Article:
It doesn’t matter if you’re an established digital business or an up-and-coming online store looking to sell software, digital downloads, or digital content, a key part of selling online is making sure you’re familiar with how online payment processing works.
However, many businesses quickly realize that is easier said than done. Especially since there is a lot of technical jargon and terminology within the payment ecosystem. So much so that even just trying to figure out what to pay attention to can be overwhelming.
So, what is a payment gateway anyway? How are card payments validated? I’ve never even heard of a card association before!
The Key Players Involved in Online Payments
The sale of your software really involves four key components—a merchant, a customer, the payment gateway, and the payment processor. The technology connects the merchant and customer in the payment process.
Your customer, the buyer.
She’s super excited to get her hands on your product and can’t wait to see how the new digital good, software, or content will help her in her life. During checkout, she expects your website to adhere to proper PCI Compliance to ensure that you’re securely processing her payment information. Her issuing bank is responsible for approving the debit or credit card used in the transaction.
Your business, the digital goods provider.
For your business to accept debit and credit card purchases, you’ll probably need to partner with a merchant bank who’ll start accepting payments on your behalf. Your merchant bank (the acquirer) will also need to set up a merchant account for your business. You can think of this merchant account as the holding tank where all the funds from the sale of your products are held before being distributed into your company’s actual bank account.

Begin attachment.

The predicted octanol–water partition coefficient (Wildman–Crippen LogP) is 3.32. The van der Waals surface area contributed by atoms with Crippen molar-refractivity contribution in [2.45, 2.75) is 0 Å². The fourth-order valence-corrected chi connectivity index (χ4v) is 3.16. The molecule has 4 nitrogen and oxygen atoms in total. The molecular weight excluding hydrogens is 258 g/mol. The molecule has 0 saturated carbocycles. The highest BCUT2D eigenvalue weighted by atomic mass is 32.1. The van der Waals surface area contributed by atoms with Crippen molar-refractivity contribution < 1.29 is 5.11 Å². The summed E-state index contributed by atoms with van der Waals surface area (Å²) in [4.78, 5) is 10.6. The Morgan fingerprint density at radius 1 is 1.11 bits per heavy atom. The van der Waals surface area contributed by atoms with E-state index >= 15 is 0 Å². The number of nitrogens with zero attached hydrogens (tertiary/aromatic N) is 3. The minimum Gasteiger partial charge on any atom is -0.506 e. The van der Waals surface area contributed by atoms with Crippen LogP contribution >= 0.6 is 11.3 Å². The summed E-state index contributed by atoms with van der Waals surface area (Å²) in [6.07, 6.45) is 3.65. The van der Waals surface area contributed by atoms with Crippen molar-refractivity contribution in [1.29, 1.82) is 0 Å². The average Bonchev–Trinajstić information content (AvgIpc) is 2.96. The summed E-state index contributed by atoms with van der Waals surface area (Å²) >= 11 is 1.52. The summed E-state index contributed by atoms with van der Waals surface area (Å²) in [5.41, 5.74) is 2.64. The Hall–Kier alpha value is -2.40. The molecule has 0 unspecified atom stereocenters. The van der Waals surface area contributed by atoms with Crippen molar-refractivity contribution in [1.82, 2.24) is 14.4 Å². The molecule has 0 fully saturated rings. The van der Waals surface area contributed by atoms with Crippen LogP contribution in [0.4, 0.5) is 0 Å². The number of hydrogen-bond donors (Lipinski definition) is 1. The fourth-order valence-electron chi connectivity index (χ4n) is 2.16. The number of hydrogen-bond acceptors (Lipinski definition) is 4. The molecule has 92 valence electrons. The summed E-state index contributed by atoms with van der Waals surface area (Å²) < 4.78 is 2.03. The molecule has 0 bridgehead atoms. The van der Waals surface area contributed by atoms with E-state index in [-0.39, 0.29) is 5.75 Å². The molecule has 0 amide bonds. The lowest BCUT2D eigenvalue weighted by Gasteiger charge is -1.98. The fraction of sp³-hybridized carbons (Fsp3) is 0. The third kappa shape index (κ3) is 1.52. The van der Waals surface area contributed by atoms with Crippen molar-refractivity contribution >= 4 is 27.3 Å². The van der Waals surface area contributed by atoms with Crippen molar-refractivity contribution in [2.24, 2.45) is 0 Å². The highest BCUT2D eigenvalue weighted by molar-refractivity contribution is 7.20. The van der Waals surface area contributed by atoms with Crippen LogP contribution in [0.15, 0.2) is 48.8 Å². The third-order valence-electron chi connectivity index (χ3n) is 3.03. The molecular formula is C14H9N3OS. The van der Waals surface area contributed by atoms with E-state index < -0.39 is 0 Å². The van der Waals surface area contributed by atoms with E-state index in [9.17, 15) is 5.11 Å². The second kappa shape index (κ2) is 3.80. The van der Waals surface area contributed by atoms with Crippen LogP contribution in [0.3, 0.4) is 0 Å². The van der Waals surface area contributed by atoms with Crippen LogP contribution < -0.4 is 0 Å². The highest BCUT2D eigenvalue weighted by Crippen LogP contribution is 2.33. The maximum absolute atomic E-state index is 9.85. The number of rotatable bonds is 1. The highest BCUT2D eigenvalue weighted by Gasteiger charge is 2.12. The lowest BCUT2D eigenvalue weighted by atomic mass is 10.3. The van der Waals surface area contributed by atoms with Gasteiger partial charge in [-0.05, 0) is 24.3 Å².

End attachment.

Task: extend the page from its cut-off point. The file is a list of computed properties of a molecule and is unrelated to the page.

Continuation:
It’s important to understand that merchant accounts can accept alternative payment options, but we’re focusing on just debit and credit card payments to keep things simple.
The Payment Gateway
Similar to the physical point of sale terminals found in brick and mortar stores, payment gateways act as a virtual terminal and allows businesses to accept debit and credit card payments directly from their site. There are regulations in place to protect the transmission of sensitive transaction data so payment gateways need to serve as the information highways for delivering encrypted payment information from an ecommerce site to the payment processor.
The Payment Processor
The payment processor is mainly responsible for connecting merchant accounts and payment gateways. After receiving the encrypted transaction data from the payment gateway, the payment processor runs the payment information through a card association—a network of issuing and acquiring banks that process payment cards—which will then authorize or deny the transaction request. This approval or rejection process will determine if the vendor is allowed to begin fulfilling the order.
The payment process may seem a little daunting at first. So we’re sharing a helpful infographic on navigating online payments for digital businesses.
FastSpring as your Merchant of Record
FastSpring’s all-in-one ecommerce platform with global payment solution takes the hassle out of payment processing so you can focus on the rest of your business.
FastSpring’s easy-to-use platform does more than just ensure secure payment processing. As your Merchant of Record, FastSpring assumes all financial liability for your business. This includes chargebacks initiated by your customers, declines, and other back-office operations for your ecommerce business. Merchants of Records, like FastSpring, even help you stay compliant with local and international laws by handling VAT and taxes on your behalf.
Is your business ready to start accepting online payments and grow sales volume? Click here to download our guide: What You Need to Know About Selling Online.